One of the key barriers to the adoption of hydrogen as a fuel is finding safe and economical solutions for onboard and stationary storage. While cryogenic storage and the use of compressed gas cylinders have been used in pilot projects, a safer and more efficient method could potentially use solid-state storage.
In such a solid-state storage system, metal hydrides would be used to store and then release the hydrogen. Ilika Technologies, a privately held UK company established in 2004, plans to apply its high-throughput, combinatorial R&D techniques to discover which hydrides would be best suited to the storage process.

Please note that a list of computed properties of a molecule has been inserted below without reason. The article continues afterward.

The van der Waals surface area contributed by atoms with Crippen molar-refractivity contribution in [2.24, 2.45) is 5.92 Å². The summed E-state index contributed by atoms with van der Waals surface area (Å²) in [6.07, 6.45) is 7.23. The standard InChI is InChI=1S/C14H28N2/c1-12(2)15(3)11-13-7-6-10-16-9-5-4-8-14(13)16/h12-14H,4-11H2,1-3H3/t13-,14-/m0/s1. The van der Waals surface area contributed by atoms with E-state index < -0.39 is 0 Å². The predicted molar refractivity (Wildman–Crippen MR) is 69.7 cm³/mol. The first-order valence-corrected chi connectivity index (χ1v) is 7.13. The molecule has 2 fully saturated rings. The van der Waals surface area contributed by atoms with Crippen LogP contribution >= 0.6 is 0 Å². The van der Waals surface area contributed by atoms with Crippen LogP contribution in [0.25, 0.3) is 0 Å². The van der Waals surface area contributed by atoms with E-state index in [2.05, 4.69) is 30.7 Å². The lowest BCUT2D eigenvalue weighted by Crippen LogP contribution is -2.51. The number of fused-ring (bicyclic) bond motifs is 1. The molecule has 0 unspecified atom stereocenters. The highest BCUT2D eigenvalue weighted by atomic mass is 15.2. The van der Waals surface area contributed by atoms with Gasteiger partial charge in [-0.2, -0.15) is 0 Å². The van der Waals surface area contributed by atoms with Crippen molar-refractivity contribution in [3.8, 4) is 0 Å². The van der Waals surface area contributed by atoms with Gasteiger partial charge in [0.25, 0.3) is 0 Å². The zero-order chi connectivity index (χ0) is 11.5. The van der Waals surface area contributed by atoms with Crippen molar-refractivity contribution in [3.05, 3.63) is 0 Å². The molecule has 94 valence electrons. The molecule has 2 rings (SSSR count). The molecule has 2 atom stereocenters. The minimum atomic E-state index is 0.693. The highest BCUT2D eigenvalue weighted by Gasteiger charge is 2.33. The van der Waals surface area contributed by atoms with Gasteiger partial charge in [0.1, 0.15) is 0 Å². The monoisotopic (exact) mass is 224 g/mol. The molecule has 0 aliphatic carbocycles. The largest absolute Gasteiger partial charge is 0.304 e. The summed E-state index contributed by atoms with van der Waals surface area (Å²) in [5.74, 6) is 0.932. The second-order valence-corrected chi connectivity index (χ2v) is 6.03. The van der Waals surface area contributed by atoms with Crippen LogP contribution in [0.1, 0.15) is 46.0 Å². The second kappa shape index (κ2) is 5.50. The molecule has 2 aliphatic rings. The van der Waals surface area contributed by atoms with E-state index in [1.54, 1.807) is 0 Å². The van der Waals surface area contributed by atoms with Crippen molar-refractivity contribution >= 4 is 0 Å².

‘Our collaboration model has proven successful with other major customers and we fully expect a successful technical and commercial outcome to this project,’ said.Jack Boyer, Ilika’s Chairman.
The company has already received UK government funding to help it along the hydrogen highway. In June 2006, the then Department of Trade and Industry (DTI) and the Engineering and Physical Sciences Research Council (EPSRC) awarded £1.75m to a consortium led by Ilika for the discovery and development of hydrogen storage materials.